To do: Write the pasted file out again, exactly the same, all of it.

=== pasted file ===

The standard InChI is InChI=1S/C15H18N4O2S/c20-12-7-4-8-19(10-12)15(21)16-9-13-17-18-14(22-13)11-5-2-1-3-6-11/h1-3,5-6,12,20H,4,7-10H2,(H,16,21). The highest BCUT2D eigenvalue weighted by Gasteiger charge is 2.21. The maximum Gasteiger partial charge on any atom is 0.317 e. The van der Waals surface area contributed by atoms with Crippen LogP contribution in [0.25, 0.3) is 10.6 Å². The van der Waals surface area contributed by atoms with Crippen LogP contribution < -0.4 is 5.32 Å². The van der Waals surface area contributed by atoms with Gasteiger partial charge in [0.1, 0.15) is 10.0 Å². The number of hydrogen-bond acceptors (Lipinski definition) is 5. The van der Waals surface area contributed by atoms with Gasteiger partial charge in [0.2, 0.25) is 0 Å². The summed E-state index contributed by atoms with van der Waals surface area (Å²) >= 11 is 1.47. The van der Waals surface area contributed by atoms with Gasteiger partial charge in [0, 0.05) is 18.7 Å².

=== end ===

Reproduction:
The standard InChI is InChI=1S/C15H18N4O2S/c20-12-7-4-8-19(10-12)15(21)16-9-13-17-18-14(22-13)11-5-2-1-3-6-11/h1-3,5-6,12,20H,4,7-10H2,(H,16,21). The highest BCUT2D eigenvalue weighted by Gasteiger charge is 2.21. The maximum Gasteiger partial charge on any atom is 0.317 e. The van der Waals surface area contributed by atoms with Crippen LogP contribution in [0.25, 0.3) is 10.6 Å². The van der Waals surface area contributed by atoms with Crippen LogP contribution < -0.4 is 5.32 Å². The van der Waals surface area contributed by atoms with Gasteiger partial charge in [0.1, 0.15) is 10.0 Å². The number of hydrogen-bond acceptors (Lipinski definition) is 5. The van der Waals surface area contributed by atoms with Gasteiger partial charge in [0.2, 0.25) is 0 Å². The summed E-state index contributed by atoms with van der Waals surface area (Å²) >= 11 is 1.47. The van der Waals surface area contributed by atoms with Gasteiger partial charge in [0, 0.05) is 18.7 Å².